- JPMorgan strategists say that elevated cash holdings can strengthen the foundation for the stock market.
- Money markets recorded upwards of $5 trillion in cash in late June.
- Growing cash piles and declining unemployment rates buoy the sentiment around equities.
Strategists at JPMorgan believe global debt to add a staggering $16 trillion this year. Rising debt, combined with loose financial conditions, might trigger a stock market rally.
As geopolitical risks and adverse effects of the pandemic subside, strategists eventually expect cash to flow back into equities. When that happens, the U.S. stock market could see a new inflow of capital, causing an uptrend.
JPMorgan managing director Nikolaos Panigirtzoglou said:
Elevated cash holdings create a strong background support for non-cash assets such as bonds and equities. Most of this liquidity will eventually be deployed into equities as the need for precautionary savings subsides over time.
Cash Hoarding Growing at an Unprecedented Rate is a Positive Factor for Stocks
LPL Financial found that money markets were holding nearly $5 trillion in cash as of June 22.
In recent months, investors rushed into safe-haven assets like cash and bonds to avoid the U.S. stock market.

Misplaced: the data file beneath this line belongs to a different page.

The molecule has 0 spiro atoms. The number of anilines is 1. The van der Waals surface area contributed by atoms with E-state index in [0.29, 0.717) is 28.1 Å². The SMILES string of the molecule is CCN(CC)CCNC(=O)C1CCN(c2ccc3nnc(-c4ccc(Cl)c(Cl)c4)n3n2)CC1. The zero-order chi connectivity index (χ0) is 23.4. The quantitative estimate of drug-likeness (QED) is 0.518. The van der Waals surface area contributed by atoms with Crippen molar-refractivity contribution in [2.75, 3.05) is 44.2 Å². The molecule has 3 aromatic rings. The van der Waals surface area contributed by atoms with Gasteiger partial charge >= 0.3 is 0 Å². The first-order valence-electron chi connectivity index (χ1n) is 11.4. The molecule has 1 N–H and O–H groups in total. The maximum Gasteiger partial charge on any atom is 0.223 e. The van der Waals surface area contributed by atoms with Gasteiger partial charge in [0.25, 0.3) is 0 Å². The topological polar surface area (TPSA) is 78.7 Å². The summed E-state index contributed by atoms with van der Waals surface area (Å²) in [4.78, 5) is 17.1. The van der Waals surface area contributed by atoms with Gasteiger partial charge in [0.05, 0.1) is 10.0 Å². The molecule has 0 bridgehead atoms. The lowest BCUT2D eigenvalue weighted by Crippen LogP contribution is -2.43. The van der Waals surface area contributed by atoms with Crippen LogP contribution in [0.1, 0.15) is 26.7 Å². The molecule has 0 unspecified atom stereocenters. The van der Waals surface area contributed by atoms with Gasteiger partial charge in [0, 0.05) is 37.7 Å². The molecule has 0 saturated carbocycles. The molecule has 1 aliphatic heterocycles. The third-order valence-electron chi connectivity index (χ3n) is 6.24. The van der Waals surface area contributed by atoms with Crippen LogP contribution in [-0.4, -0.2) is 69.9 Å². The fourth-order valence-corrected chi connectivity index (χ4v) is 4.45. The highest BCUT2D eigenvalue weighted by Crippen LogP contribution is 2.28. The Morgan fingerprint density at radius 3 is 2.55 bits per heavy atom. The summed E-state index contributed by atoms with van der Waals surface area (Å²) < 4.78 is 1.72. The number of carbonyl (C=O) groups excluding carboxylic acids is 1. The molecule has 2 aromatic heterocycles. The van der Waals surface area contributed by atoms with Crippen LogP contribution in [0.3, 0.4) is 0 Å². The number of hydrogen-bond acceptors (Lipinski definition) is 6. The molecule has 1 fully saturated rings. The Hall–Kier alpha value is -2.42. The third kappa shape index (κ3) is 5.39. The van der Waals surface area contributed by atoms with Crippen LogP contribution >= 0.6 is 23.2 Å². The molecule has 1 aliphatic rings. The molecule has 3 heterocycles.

Strategists generally believe the stock market has been rallying without the involvement of cash on the sidelines.
When investors start to re-enter into equities, a part of the trillions of dollars in cash could flow into stocks.
Ryan Detrick, LPL’s senior market strategist, emphasized that many retail investors remain uninvested in stocks.
Even after the 45% bounce, give or take, in the S&P, we haven’t seen really the big part of the retail crowd come back in… It kind of shows again that a lot of people are really still on the sidelines.
JPMorgan strategists noted that global financial conditions need to remain relaxed to support stock and bond prices. Central banks would have to maintain low-interest rates and high liquidity in the near-term.
Another Variable Can Fuel Stock Market Momentum
One overlooked metric that could buoy the stock market in the upcoming months is the unemployment rate.
Jobless claims, especially in the U.S. and Europe, are high. Cut-offs in international supply chains and the closure of factories led to mass lay-offs.
The Leuthold Group’s chief investment strategist James Paulsen stated the recovery of the job market could cause economic recovery.
The unemployment rate is more likely to rebound than drop further from the current point. If that happens, Paulsen noted that income and spending levels would increase in tandem.
Investors should be appreciating how much room there is for ‘improvement’ in the coming years… and how the stock market, in these conditions, typically does fantastic!
The U.S. Department of Labor’s Bureau of Labor Statistics said the unemployment rate currently stands at 11.1%.
The Bureau of Labor pinpointed “efforts to contain” the pandemic as the catalyst for the decline in jobless claims.
These improvements in the labor market reflected the continued resumption of economic activity that had been curtailed in March and April due to the coronavirus (COVID-19) pandemic and efforts to contain it.
An additional drop in the unemployment rate declines might cause the inflow of cash into the stock market to increase in the near-term.